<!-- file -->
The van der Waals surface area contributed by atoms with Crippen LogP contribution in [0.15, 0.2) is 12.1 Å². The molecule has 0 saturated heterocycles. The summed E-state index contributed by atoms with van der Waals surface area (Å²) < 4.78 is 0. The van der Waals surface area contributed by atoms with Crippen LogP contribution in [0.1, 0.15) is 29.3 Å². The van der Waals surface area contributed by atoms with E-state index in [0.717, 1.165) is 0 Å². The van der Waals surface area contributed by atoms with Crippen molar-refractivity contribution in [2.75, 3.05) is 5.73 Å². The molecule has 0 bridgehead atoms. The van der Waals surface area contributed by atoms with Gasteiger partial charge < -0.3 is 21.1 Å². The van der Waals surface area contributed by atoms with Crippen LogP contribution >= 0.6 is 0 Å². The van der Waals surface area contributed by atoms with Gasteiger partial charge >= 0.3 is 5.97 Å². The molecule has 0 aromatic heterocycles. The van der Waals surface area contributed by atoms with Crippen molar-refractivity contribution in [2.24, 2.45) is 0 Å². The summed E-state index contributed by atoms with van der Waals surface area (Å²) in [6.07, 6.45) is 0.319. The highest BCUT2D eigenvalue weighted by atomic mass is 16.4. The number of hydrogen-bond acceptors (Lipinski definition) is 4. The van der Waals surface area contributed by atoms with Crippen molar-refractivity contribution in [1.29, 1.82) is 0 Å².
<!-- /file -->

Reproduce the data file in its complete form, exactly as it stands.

The van der Waals surface area contributed by atoms with Crippen LogP contribution in [0.15, 0.2) is 12.1 Å². The molecule has 0 saturated heterocycles. The summed E-state index contributed by atoms with van der Waals surface area (Å²) < 4.78 is 0. The van der Waals surface area contributed by atoms with Crippen LogP contribution in [0.1, 0.15) is 29.3 Å². The van der Waals surface area contributed by atoms with E-state index in [0.717, 1.165) is 0 Å². The van der Waals surface area contributed by atoms with Crippen molar-refractivity contribution in [2.75, 3.05) is 5.73 Å². The molecule has 0 bridgehead atoms. The van der Waals surface area contributed by atoms with Gasteiger partial charge < -0.3 is 21.1 Å². The van der Waals surface area contributed by atoms with Crippen LogP contribution >= 0.6 is 0 Å². The van der Waals surface area contributed by atoms with Gasteiger partial charge >= 0.3 is 5.97 Å². The molecule has 0 aromatic heterocycles. The van der Waals surface area contributed by atoms with Crippen molar-refractivity contribution in [2.24, 2.45) is 0 Å². The summed E-state index contributed by atoms with van der Waals surface area (Å²) in [6.07, 6.45) is 0.319. The highest BCUT2D eigenvalue weighted by atomic mass is 16.4. The number of hydrogen-bond acceptors (Lipinski definition) is 4. The van der Waals surface area contributed by atoms with Crippen molar-refractivity contribution in [1.29, 1.82) is 0 Å².